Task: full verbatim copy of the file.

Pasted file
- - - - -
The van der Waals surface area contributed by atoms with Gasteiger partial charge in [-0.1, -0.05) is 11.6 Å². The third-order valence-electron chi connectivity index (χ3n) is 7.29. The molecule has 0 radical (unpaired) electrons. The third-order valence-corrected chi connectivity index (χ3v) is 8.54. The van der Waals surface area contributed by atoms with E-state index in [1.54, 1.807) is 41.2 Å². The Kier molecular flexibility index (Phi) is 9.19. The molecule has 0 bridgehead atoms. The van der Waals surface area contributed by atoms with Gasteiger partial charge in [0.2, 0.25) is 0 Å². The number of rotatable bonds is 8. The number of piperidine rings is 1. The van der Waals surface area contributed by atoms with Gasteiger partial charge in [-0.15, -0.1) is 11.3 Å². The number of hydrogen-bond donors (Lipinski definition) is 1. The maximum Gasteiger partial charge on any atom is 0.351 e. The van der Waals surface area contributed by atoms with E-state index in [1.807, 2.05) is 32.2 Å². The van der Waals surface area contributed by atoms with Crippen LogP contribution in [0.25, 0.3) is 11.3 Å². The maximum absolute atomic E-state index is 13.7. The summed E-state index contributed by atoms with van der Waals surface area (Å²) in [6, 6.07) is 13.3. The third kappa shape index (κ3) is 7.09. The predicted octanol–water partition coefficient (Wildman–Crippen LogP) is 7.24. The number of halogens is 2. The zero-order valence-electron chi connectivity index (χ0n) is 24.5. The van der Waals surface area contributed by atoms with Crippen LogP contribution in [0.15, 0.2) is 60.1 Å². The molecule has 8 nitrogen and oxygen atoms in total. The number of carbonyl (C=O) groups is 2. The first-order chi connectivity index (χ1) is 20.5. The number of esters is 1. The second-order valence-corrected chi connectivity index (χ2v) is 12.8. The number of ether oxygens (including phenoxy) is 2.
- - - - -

The van der Waals surface area contributed by atoms with Gasteiger partial charge in [-0.1, -0.05) is 11.6 Å². The third-order valence-electron chi connectivity index (χ3n) is 7.29. The molecule has 0 radical (unpaired) electrons. The third-order valence-corrected chi connectivity index (χ3v) is 8.54. The van der Waals surface area contributed by atoms with E-state index in [1.54, 1.807) is 41.2 Å². The Kier molecular flexibility index (Phi) is 9.19. The molecule has 0 bridgehead atoms. The van der Waals surface area contributed by atoms with Gasteiger partial charge in [0.2, 0.25) is 0 Å². The number of rotatable bonds is 8. The number of piperidine rings is 1. The van der Waals surface area contributed by atoms with Gasteiger partial charge in [-0.15, -0.1) is 11.3 Å². The number of hydrogen-bond donors (Lipinski definition) is 1. The maximum Gasteiger partial charge on any atom is 0.351 e. The van der Waals surface area contributed by atoms with E-state index in [1.807, 2.05) is 32.2 Å². The van der Waals surface area contributed by atoms with Crippen LogP contribution in [0.25, 0.3) is 11.3 Å². The maximum absolute atomic E-state index is 13.7. The summed E-state index contributed by atoms with van der Waals surface area (Å²) in [6, 6.07) is 13.3. The third kappa shape index (κ3) is 7.09. The predicted octanol–water partition coefficient (Wildman–Crippen LogP) is 7.24. The number of halogens is 2. The zero-order valence-electron chi connectivity index (χ0n) is 24.5. The van der Waals surface area contributed by atoms with Crippen LogP contribution in [0.15, 0.2) is 60.1 Å². The molecule has 8 nitrogen and oxygen atoms in total. The number of carbonyl (C=O) groups is 2. The first-order chi connectivity index (χ1) is 20.5. The number of esters is 1. The second-order valence-corrected chi connectivity index (χ2v) is 12.8. The number of ether oxygens (including phenoxy) is 2.